In response to the COVID-19 pandemic and its impact on local news coverage (more than 1 in 5 local newspapers have closed), the Legacy Fund of the Journalism and Women Symposium will provide stipends for women journalists in small markets and/or whose work focuses on underserved communities. Stipends for successful applicants will cover registration costs for the professional organization’s annual conference.
Each Alice Stipend grants attendance at all sessions of the 2020 JAWS virtual conference, #CAMPOnDEMAND: The Future of Journalism: Forging the Path Together, Dec. 4-6.
The Alice is named in honor of Alice Allison Dunnigan (1906-1983), the first African American woman credentialed to cover the White House. She started her journalism career at age 13 writing one-sentence news items for the local Owensboro (Ky.) Enterprise. In 1946 she worked for the Associated Negro Press, the first black-owned wire service, supplying more than 100 newspapers nationwide. She covered three U.S. presidents. “Race and sex were twin strikes against me,” Dunnigan once said. “Alone atop the Hill,” the 2015 edition her autobiography edited by Carol McCabe Booker, recounts Dunnigan’s remarkable journey.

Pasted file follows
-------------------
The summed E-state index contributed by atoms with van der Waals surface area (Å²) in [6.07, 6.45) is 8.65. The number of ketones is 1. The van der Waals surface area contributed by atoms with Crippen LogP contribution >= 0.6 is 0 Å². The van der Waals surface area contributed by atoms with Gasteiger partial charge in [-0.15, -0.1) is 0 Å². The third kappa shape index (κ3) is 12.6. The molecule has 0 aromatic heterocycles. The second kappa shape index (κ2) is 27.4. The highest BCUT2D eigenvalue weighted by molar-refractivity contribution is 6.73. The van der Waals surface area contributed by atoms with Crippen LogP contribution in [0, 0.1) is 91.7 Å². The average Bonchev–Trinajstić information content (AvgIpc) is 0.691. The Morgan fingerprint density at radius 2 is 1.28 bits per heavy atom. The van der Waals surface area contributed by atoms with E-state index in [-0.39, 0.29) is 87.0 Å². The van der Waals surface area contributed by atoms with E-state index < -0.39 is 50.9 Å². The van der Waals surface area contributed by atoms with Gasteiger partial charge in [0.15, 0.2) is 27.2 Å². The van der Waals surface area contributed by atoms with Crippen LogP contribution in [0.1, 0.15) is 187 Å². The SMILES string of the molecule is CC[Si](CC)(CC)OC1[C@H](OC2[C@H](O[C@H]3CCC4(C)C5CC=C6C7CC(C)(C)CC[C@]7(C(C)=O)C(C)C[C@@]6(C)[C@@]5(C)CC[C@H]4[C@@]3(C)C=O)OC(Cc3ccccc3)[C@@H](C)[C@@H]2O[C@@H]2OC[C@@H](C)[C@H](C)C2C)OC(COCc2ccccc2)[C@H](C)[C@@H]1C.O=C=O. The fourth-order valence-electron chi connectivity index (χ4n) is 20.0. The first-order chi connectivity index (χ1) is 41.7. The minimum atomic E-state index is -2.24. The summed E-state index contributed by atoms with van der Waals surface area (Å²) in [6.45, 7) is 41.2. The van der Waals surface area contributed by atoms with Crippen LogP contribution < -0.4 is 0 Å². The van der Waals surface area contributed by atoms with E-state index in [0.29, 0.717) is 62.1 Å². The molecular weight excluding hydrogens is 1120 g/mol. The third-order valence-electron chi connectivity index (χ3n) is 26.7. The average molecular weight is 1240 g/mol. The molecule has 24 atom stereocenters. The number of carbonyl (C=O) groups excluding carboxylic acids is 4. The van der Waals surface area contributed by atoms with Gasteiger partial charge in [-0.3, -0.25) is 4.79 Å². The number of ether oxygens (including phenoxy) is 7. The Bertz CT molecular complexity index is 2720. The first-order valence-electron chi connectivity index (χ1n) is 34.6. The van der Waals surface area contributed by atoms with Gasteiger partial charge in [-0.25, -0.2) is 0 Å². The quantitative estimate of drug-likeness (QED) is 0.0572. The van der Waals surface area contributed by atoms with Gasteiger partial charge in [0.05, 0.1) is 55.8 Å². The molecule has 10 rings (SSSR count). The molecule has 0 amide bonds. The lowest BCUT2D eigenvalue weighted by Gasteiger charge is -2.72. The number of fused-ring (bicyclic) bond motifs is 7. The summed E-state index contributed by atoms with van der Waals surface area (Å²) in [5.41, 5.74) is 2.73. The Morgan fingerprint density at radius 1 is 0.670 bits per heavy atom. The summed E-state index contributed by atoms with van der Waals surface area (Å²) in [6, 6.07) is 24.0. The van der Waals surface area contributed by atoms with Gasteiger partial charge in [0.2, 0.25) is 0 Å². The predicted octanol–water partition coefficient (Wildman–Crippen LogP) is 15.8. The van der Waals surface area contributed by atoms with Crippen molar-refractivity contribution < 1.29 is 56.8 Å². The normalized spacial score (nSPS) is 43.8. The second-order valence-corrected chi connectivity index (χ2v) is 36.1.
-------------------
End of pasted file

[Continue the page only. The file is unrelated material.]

Conference sessions offered for those involved in the challenges of covering local news will include a panel on women who are leading local news outlets as well as a breakout room for Alice recipients. For more information on CAMP and the program, visit jaws.org/conference.
Stipends covering the $120 registration fee are available to non-JAWS members who are involved in local journalism in small markets. To apply, fill out an application by Nov. 20.
Journalism and Women Symposium is celebrating 35 years of supporting the professional empowerment and personal growth of women in journalism and working toward a more accurate portrayal of the whole society. The JAWS Legacy Fund focuses on timely special projects to extend the organization’s outreach.